Community Child Care Co-operative » Blog Archive » Documentation – Who is it really for? One of the biggest points of discussion at our staff meetings is documentation, how much time it takes, does it make a difference to our classroom practise and outcomes for children, and do families really care? Feedback from some families has told as that they just like to look at the pictures of their children and are not interested in the links to the EYLF and to theorists. They just want to know their child is happy and engaged. Over the past three years we have changed the way we plan and document children’s learning 3 times. Each year as we go along we reflect and make small changes. At the moment we observe and document using observations, photos, recordings, samples of work, jottings, learning stories, feedback from families and anything else we feel is useful. We have discussed using apps on iPads as well as recording conversations. We talked about this at length. QA 1 Educational Program and Practice Contributed by:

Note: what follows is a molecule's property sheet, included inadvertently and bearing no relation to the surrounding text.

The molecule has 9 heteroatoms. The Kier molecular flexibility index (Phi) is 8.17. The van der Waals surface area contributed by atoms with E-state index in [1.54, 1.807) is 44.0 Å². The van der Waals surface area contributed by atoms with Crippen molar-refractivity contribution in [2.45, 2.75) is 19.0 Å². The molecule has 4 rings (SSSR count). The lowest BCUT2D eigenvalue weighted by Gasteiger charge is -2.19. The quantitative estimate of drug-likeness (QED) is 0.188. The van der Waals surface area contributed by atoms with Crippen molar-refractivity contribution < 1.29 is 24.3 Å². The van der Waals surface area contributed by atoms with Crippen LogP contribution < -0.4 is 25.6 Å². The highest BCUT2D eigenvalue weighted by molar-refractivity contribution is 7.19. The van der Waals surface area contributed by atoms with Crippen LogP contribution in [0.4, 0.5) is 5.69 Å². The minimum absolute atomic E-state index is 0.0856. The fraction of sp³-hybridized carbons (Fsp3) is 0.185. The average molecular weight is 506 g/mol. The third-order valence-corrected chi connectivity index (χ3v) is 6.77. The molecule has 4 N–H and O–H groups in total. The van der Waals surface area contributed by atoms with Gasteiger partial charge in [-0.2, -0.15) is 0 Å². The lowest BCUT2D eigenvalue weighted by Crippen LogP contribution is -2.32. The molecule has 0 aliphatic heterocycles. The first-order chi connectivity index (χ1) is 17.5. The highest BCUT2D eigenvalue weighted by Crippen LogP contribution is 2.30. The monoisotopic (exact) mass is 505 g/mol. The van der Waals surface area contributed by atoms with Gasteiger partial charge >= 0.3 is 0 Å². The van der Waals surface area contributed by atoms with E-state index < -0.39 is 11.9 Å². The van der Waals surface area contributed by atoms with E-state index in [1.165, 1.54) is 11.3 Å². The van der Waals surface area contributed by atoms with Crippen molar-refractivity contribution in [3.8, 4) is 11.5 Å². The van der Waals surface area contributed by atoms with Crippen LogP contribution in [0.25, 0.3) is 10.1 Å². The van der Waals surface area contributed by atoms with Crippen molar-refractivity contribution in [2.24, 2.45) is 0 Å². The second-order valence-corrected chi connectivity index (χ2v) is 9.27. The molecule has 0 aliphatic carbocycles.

Learning to Document in Reggio-inspired Education ShareView in Chinese (PDF)HomeJournal ContentsIssue Contents Volume 13 Number 2©The Author(s) 2011 Learning to Document in Reggio-inspired EducationCarol Anne Wien York University with Victoria Guyevskey & Noula Berdoussis This article discusses how teachers in child care and elementary schools learn to work with Reggio-inspired pedagogical documentation. While teachers grasp the value of such documentation theoretically, it is most challenging but exciting to use in practical settings. Documentation illuminates teacher theories about children’s understanding: watching such theories change through study of documentation and further teacher research profoundly influences professional development. If you have benefited from free access to ECRP, please consider making a financial contribution to ECRP so that the journal can continue to be available free to everyone. Documentation as Teacher Research Pedagogical documentation is the teacher’s story of the movement of children’s understanding.